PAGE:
5 quick scripts for responding to complaints

The last thing patients with complaints want to hear you say is: “You’re wrong.” What they want to hear is that you understand them, appreciate them and agree with them on the importance of the value they have cited in their complaint, according to educator and Bloomberg Businessweek columnist Ron Kaufman.

The author of Uplifting Service: The Proven Path to Delighting 
Your Customers, Colleagues, and Everyone Else You Meet, Kaufman has consulted on customer service in many of the world’s largest and most respected organizations, including Singapore Airlines, Nokia Siemens Networks, Citibank, Microsoft and Xerox.

Here are five quick scripts for responding to customer complaints, provided by Kaufman and adapted to medical practice scenarios:

Complaint: rude service
When your patient says: “Your staff was rude and totally unprofessional.”

You say: “You are right to expect courteous, respectful and professional staff.”

Complaint: too many rules
When your patient says: “Your policies are rigid. Your practice is so bureaucratic.”

You say: “I agree that we should be as flexible and user-friendly as possible. Your suggestions can really help.”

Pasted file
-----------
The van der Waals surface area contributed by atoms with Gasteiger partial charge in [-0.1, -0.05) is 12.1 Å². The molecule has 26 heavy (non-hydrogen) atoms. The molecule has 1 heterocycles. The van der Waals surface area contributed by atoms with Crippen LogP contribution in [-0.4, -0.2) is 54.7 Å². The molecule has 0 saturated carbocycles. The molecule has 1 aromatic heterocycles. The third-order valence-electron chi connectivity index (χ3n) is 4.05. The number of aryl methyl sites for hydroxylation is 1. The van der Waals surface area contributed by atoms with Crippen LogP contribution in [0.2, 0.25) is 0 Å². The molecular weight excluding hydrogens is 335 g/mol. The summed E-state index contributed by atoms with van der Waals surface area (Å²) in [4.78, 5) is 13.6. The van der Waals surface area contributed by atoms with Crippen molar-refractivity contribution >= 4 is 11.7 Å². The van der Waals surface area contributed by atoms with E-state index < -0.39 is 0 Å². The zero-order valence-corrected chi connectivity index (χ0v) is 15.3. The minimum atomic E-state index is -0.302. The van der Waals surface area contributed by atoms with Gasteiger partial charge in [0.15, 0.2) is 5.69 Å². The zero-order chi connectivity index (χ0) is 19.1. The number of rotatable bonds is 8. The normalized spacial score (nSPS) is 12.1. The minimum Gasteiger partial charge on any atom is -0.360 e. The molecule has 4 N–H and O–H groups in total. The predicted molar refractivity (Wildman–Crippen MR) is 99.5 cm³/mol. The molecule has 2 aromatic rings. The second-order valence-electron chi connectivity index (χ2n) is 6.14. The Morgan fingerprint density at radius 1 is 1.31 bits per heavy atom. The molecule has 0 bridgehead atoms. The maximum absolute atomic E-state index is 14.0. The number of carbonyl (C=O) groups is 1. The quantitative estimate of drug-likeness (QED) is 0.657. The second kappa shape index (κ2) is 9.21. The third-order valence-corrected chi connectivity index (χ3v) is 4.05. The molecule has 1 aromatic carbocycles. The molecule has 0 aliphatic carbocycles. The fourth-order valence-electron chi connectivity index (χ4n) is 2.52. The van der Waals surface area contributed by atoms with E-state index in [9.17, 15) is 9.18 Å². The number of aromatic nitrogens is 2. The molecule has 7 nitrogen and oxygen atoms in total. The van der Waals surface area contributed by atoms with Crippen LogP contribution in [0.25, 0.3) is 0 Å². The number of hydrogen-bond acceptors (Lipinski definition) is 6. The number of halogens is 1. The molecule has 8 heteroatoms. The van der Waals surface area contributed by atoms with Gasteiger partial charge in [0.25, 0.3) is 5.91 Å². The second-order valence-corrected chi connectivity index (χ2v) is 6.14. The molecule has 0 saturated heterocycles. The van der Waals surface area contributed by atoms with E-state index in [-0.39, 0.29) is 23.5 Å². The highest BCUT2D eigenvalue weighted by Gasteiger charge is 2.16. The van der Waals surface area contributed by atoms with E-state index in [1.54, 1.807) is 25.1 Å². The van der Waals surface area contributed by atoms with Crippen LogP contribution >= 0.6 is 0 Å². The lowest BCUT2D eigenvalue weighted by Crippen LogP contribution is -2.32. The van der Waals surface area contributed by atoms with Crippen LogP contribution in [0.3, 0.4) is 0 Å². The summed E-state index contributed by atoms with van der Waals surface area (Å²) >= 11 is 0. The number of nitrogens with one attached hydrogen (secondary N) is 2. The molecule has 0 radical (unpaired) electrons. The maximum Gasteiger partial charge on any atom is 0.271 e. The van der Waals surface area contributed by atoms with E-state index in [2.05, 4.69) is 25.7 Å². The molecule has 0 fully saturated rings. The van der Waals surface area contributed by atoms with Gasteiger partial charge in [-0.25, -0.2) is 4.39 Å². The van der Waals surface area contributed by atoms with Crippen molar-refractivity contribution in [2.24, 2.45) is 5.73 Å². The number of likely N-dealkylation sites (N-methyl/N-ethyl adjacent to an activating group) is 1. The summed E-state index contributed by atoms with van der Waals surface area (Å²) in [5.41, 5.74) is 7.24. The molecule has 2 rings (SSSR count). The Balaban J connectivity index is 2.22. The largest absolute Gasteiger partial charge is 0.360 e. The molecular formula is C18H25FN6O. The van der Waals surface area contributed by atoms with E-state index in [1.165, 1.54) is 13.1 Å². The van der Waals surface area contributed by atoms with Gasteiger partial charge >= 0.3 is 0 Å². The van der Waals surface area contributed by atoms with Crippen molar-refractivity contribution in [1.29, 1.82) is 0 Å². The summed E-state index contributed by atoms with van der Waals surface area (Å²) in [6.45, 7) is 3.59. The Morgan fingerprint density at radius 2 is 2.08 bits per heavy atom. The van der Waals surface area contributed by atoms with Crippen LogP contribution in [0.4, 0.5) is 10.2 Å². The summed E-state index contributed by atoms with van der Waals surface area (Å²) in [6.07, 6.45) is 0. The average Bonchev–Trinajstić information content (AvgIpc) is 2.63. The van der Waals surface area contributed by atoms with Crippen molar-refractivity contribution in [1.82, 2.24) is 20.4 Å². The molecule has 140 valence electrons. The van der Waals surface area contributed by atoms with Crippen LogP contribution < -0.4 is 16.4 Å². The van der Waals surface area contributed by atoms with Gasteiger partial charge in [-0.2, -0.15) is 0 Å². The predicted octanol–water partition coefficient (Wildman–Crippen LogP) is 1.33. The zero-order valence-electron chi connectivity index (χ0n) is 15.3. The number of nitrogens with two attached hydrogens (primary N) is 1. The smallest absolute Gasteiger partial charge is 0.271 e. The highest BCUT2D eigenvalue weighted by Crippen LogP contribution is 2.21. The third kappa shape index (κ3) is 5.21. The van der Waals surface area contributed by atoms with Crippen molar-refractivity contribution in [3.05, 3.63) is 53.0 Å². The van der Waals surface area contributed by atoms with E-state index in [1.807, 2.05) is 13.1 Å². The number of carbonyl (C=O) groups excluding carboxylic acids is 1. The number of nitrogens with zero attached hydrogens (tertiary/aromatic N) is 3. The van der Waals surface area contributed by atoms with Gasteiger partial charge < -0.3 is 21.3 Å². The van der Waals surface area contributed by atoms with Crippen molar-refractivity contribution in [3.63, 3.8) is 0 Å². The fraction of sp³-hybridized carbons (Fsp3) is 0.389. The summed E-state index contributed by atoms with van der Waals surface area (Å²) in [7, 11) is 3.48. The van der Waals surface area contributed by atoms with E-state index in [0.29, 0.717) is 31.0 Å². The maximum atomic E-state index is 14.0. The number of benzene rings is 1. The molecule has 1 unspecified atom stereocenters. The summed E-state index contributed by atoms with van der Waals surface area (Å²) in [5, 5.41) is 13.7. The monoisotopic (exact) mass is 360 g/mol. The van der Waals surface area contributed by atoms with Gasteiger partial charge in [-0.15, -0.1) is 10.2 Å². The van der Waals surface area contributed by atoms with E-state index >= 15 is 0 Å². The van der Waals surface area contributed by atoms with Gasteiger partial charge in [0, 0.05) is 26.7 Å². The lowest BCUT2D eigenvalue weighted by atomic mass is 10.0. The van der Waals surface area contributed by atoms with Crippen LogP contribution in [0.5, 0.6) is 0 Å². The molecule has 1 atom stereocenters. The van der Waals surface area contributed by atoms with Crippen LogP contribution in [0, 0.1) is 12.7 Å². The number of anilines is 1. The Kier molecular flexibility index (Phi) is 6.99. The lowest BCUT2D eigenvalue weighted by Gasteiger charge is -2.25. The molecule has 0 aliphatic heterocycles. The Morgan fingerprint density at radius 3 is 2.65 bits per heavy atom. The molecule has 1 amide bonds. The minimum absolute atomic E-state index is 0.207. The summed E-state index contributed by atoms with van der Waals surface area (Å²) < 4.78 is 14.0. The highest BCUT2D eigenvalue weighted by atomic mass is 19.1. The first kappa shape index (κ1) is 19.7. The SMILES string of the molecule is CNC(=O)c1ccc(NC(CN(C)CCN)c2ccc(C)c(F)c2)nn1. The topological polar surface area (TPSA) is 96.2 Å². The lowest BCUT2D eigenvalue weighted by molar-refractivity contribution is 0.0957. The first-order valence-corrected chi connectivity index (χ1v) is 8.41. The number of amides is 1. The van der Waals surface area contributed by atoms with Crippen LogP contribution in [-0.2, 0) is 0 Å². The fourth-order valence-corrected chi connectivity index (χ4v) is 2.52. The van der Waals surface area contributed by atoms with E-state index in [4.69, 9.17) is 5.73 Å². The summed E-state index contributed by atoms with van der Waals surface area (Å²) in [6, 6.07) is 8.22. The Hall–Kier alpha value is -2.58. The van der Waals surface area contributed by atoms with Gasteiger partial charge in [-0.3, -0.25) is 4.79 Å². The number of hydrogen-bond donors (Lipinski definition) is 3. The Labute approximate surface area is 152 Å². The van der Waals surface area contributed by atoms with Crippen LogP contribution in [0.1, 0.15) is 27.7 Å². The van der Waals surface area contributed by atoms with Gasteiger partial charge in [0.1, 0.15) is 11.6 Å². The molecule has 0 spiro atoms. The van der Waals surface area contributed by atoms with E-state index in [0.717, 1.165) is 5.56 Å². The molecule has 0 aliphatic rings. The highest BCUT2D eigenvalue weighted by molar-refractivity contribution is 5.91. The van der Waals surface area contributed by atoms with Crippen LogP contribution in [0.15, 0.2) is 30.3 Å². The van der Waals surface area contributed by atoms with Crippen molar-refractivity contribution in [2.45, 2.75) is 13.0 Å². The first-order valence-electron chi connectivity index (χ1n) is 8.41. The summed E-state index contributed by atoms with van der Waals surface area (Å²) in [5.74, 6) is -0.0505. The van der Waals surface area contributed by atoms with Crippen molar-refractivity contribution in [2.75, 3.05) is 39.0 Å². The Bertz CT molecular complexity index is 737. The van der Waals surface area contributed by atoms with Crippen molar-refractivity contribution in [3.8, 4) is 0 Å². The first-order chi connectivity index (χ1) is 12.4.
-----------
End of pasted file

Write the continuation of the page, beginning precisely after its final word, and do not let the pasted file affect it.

Complaint: services overpriced
When your patient says: “This isn’t anything like what I was promised. And your price is way too high!”

You say: “I am on your side in this situation. You have a right to be satisfied with whatever service you receive from us. You deserve good value for your money. Let’s review and see if there’s a better option for you.”

Complaint: services too slow
When your patient says: “I’ve been waiting forever. Why did it take you so long?”

You say: “We understand that in today’s world speed counts. You deserve fast, friendly service.”

Complaint: bad website
When your patient says: “Your website is terrible. I couldn’t find the information I needed.”

You say: “You are right to want an informative, user-friendly website. What information couldn’t you find? Your suggestions on how to improve the site are a big help.”

Notice how your responses make the customer feel right. Don’t argue over the facts: rude staff, stiff policies or insufficient service. Kaufman emphasizes that you and your patient should actively agree on the importance of what they value most.

Counter to the popular saying, the customer is not always right. But, according to Kaufman, customers are always important, and you can make them feel much better by agreeing with them on the importance of the service dimensions they identify and value.